United States General Accounting OflIce Testimony GAO For Release Government Printinq Office: on Delivery General Management Review Expected at 9:30 a.m. EST July 19, 1990 Statement of J. William Gadsby Director, Federal Management Issues General Government Division Before the Joint Committee on Printing GAOForm 160(12/87) Mr. Chairman and Members of the Joint Committee: We are pleased to be here today to discuss our management review of the Government Printing Office. My statement will focus on (1) the need to define what the role of GPO should be in providing printing services to the government in the future and (2) certain operational problems at GPO that can be addressed in the short term. Correcting the operational problems should be done regardless of the outcome of any future role discussions. GPO was created to lower the cost of congressional printing, and opened for business on the day of Abraham Lincoln's inauguration in March 1861. Gradually increasing in size, sophistication, and responsibility, GPO became the government's printer in 1919. Legislation generally requires that all federal government printing and binding work be done by GPO. An organization's environment shapes its operation. The environment of private sector printing today is characterized by rapidly changing technology driven by computer and other equipment advances. But, a powerful environmental factor at GPO is the legal authority to control most federal printing. This monopoly-like authority has insulated GPO from market forces, and has manifested itself in high costs and limited responsiveness to customer needs. - In-house Production Costly The cost of doing work in the GPO plant has been generally double the cost of procuring it. Some of the factors contributing to the high production costs are operational in nature and can be addressed in the short term. One is the scheduling of weekend overtime. For the last 3 fiscal years, GPO has scheduled a significant amount of work on weekends. The principal rationale given by GPO managers is the need to finish high priority Congressional work coming in at the end of the week and due out the following Monday. However, our analysis of scheduling, production, and delivery data for 1989, showed that only about 17 percent of congressional priority jobs were scheduled for Monday delivery and about a third of them were received during the prior four days suggesting the need for weekend work. Also, idle time existed during the regular Monday to Friday workweek. To illustrate, GPO reported that in fiscal year 1989 its major machines were idle an average of 53 percent of the time they were scheduled to operate in press and bindery--where documents are printed, bound, and packaged. Yet, the press and the bindery worked 50 of 52 weekends in 1989. Weekend overtime charges in the press and bindery were about $5 million, 10 percent of their personnel compensation. While there may be a need for some .. 2 overtime work, it also appears there are opportunities to reduce the reliance on it. Another factor contributing to high production costs is paper waste and spoilage. During 1989, 28 percent of the total paper used by GPO was wasted or spoiled, costing GPO about $7 million. GPO's level of waste is at least twice the levels set by industry standards. While some waste and spoilage is due to bad paper and the need for press changes, GPO managers say it is also due to operator mistakes. Lowering paper waste should be a priority for GPO. Equipment age also affects production efficiency. Our analysis of 85 pieces of critical GPO production equipment showed that 47 pieces were at least 15 years old and 7 pieces were over 30 years old. To date, the Joint Committee and Congress has been cautious in approving major equipment adquisitions because GPO's future direction has not been clear. Because of the absence of competitive forces, GPO needs strong internal systems to promote efficiency and quality, but current systems are weak. Efficiency goals, often based on GPO's own historical experience, are generally not being met, and were in some cases lower than private standards. Also, there is no system to proactively identify and implement quality 3 improvements, relying instead on post-production inspections to identify printing and binding errors. Better Information Needed For Procured Printing Process GPO's procurement operation is faced with a number of management problems that affect its ability to serve its customers. GPO allows too many poor performing contractors to continue to win contracts. For example, 6 contractors who were responsible for 1,753 orders from July to September 1989 delivered late on 488 or 28 percent of them. Nevertheless, GPO awarded additional jobs to 5 of the 6 in the next six months. Only 3 out of 23 agency representatives that we surveyed were more than moderately satisfied that GPO was effectively sanctioning poor performing contractors. GPO faces significant hurdles in trying to identify and avoid using poor performing contractors because (1) it does not validate critical data showing whether contractors delivered work on time and (2) important quality of performance information necessary to operate a sound contracting system is not readily available. Even when such information is available, no guidance exists on how to best use it. 4 ' Customer Service Could Be IYore Responsive to Customers To be successful in a competitive environment, an organization must respond effectively to customer needs. GPO's environment seems to provide few incentives for such responsiveness. For example, many of the major agency and congressional customers that we contacted cited problems with the extent of information GPO puts on their bills, and provides on the status of their jobs. Customers also expressed concern about how GPO resolved their complaints concerning the quality and timeliness of their work. Currently, GPO does not know the extent of the customer dissatisfaction because the records used to count complaints included only about half of the 2,700 complaints we were able to identify for 1989. Better efforts are needed by GPO to regularly solicit customer feedback on its performance. More Effective Accountability Strategies @Jeeded In GPO's environment, managerial accountability is also important because there are no market forces promoting efficiency. Yet, our analysis of the performance plans for several top managers found that only a few contained elements that could be used to measure performance. For example, only 1 of 7 managers with responsibilities for production or procurement operations had a .. 5 performance plan element linked to those responsibilities. Also, the plan for only 1 of 8 managers who had dealings with customers included some aspect of customer service as a performance element. In addition, a potentially valuable management tool --GPO's Executive Information System--lacked useful information and response time was slow. Define GPO's Future Role Taken together, changing technology, operational inefficiencies, aging plant and equipment as well as challenges to its control over government printing suggest that now may be a good time to address the future role of GPO. An important step has been taken by the new Public Printer--the articulation of three preliminary goals. They are to (1) maintain and improve client satisfaction; (2) modernize GPO operations; and (3) determine GPO's future role. The basic step needed next iS for the Joint Committee to take the lead in bringing together the Public Printer, relevant congressional committees and executive branch agencies, and the GPO unions to address fundamental issues related to GPO's future. Critical questions to be addressed include: -- Should GPO's control over printing be maintained? -- Should GPO become primarily a contracting operation? -- Should GPO charge competitive prices to customers? 6 -- What are the implications of new technology on GPO, and on its customers? Answering these and other questions will help determine what lines of business GPO should pursue in the future, Once the strategic decisions about GPO's future role have been made, GPO will need to be organized, staffed, and equipped to carry out that role. GPO's strategic planning process could be used as a forum to assess the future role as well as identify strategies to implement it. Mr. Chairman, that concludes my prepared statement, I would be pleased to answer any questions you and other members of the Joint Committee may have. 7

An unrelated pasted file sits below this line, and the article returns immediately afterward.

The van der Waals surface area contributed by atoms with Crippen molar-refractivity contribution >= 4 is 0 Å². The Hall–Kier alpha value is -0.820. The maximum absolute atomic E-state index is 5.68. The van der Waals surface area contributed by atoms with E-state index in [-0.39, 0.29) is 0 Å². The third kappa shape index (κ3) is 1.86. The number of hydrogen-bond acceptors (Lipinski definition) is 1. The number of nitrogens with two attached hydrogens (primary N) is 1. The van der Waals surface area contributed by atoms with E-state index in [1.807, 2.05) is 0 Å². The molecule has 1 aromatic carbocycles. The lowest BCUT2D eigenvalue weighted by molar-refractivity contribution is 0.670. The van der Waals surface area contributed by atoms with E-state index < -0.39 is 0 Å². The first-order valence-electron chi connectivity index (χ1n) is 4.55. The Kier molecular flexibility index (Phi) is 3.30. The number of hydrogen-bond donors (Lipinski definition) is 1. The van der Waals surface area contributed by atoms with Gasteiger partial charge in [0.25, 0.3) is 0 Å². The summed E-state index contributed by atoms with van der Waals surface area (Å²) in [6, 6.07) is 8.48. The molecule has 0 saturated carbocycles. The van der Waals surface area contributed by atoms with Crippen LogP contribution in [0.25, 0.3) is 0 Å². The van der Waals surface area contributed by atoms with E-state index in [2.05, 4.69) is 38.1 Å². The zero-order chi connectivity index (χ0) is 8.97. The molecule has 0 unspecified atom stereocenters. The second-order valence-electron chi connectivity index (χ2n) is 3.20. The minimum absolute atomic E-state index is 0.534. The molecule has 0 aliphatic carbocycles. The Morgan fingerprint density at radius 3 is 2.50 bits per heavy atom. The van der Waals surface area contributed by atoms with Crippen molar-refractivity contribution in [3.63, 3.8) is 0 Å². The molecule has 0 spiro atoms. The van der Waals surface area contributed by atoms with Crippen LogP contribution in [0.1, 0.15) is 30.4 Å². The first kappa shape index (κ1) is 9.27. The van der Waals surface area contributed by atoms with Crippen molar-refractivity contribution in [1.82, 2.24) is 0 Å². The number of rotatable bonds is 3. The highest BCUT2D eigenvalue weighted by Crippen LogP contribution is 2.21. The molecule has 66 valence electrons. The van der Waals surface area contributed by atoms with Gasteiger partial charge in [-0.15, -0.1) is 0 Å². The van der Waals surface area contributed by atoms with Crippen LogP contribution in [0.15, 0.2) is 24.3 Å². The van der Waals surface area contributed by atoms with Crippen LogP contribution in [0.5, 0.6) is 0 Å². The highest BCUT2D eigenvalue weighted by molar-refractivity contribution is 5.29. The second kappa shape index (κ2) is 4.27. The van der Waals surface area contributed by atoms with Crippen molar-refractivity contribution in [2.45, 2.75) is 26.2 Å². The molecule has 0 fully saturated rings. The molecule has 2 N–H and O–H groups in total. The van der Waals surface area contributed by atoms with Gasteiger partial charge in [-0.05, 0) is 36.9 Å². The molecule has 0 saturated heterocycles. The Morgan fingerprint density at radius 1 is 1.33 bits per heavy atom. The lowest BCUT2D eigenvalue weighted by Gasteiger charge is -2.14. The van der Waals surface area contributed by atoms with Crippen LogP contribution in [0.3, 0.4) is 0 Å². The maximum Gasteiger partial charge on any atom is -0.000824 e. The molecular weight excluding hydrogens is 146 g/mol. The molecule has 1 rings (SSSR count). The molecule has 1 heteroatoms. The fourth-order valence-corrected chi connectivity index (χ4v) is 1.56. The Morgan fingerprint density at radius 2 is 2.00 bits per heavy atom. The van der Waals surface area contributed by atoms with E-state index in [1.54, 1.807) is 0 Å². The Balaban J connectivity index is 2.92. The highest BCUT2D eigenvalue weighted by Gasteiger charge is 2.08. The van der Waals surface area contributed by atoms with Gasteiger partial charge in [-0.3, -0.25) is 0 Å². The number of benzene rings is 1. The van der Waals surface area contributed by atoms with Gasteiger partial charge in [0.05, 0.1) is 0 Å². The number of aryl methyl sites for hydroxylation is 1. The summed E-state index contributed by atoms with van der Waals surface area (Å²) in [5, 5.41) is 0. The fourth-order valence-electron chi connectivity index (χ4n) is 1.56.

Government Printing Office: General Management Review
Published by the Government Accountability Office on 1990-07-19.
Below is a raw (and likely hideous) rendition of the original report. (PDF)